Wall Street started 2018 strong, buoyed by a growing economy and corporate profits. It isn’t ending that way.

U.S. stocks climbed to new highs early, shook off a sudden, steep drop by spring and rode a wave of tax cut-juiced corporate earnings growth to another all-time high by September. Then the jitters set in.

Investors grew worried that the testy U.S.-China trade dispute and higher interest rates would slow the economy, hurting corporate profits. A slowing U.S. housing market and forecasts of weaker global growth in 2019 stoked traders’ unease.

In October the market entered a volatile skid as traders sold technology companies and other growth sectors in favor of less-risky assets, such as government bonds.

The autumn sell-off knocked the benchmark S&P 500 index into a correction, or a drop of 10 percent from its all-time high, and on track for its worst year in a decade.


The stock market’s gyrations grew more volatile in 2018 as investors faced uncertainty over trade and rising interest rates. The benchmark S&P 500 index slid into a “correction,” or a drop of 10 percent from its high, twice this year. Bond yields surged as investors sought less risky investments, though gold weakened after rallying early in the year.


“Diversify” is one of the bedrock tenets of investing, and it’s supposed to shine brightest when markets are turbulent. The hope is that if U.S. stocks are struggling, markets in other areas of the world will be doing better. Or bonds. Or gold. This year, though, nearly everything has been a loser.


The pace of global economic growth will slow next year, the Organization for Economic Cooperation and Development said recently. Trade growth and investment have been slackening on the back of tariff hikes, the Paris-based economic think tank says. It warns world economic activity could be weaker in the years ahead if the U.S. and China impose further penalties on each other’s goods.


President Donald Trump said early this year that trade wars are good and “easy to win,” but worries about the effect of tariffs on international trade — and corporate profits — have weighed on stocks. Boeing’s stock became a proxy of sorts for investors as worries about trade waxed and waned. Boeing got more than half its revenue from abroad in the last year, including about 12 percent from China, according to FactSet.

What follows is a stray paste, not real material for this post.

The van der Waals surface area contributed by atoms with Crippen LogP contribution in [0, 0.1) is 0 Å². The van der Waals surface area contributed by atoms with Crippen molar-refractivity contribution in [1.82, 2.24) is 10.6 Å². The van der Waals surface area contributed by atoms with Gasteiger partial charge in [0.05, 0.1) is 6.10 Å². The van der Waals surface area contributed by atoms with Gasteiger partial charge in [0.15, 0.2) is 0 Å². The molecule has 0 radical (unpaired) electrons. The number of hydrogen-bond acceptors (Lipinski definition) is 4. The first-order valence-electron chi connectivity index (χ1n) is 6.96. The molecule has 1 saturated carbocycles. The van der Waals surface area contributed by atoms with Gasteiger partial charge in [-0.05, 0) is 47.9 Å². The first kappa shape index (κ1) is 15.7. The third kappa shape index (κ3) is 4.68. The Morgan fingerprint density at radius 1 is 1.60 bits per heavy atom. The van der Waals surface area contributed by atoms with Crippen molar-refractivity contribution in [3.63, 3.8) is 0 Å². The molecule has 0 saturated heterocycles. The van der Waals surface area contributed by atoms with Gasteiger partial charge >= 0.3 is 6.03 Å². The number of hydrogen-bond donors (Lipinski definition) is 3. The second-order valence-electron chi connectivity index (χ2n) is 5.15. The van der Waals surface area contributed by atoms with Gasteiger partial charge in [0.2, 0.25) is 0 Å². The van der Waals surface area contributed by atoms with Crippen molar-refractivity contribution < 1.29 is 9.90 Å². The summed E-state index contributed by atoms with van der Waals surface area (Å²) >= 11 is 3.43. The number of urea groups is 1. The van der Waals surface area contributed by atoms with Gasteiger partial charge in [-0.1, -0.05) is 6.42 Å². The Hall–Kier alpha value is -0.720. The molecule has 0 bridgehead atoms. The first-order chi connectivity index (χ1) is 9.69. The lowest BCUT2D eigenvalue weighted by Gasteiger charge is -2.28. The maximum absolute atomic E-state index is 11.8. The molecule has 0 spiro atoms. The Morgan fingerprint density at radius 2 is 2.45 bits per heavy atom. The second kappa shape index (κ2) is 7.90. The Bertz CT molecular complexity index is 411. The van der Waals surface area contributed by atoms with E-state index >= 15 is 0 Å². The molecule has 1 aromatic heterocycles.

Corporate America’s earnings growth surged in 2018, driven by lower tax bills and a growing economy. The strong results helped to briefly spur the stock market to new highs. More recently, investors have grown concerned that 2018 may be the peak for corporate profit growth, especially given recent signs that the global economy is slowing. That’s one reason analysts are forecasting more modest earnings growth next year.


Facebook and Alphabet, Google’s parent company, were longtime market favorites until mid-2018. Facebook faced controversies related to user privacy and concerns its services enabled election meddling and contributed to violence overseas. Analysts projected a slowdown in user growth. Investors also began to wonder if Facebook, Google, Snap and other tech companies will face new regulations. Twitter fared better after several rough years


Falling oil prices used to be welcome news in the U.S., but that was before the oil boom of the last decade. A drop in oil can still mean lower gas prices for drivers. But this year’s 40 percent plunge from a four-year peak of about $76 a barrel in October is unequivocally bad news for the oil companies that have helped domestic production roughly double over the past seven years.


The U.S. housing market stalled in 2018 as years of prices climbing faster than incomes coupled with a steady rise in mortgage rates took their toll. The higher borrowing costs and prices have put homeownership out of reach for many would-be buyers. Sales of existing homes posted their biggest annual drop in four years in October. Economists are forecasting further weakness in housing next year and higher mortgage rates.


Smaller stocks surged this spring as trade tensions dominated the headlines. Investors believed those companies, which do less business overseas compared to larger companies, would feel less pain during a prolonged trade dispute. But smaller companies are also weaker financially and are more likely to struggle when the U.S. economy slows, and Wall Street grew very worried about that possibility later in the year. That caused huge losses.


A majority of U.S. states have legalized marijuana to varying degrees, and U.S. companies are scrambling to get in on the action. Both the NYSE and Nasdaq saw their first purely cannabis companies list shares in 2018. But stocks in the companies that produce and sell marijuana have largely underperformed the overall market this year.


Markets Team members Greg Keller, Stan Choe, Marley Jay and Seth Sutel contributed to this report.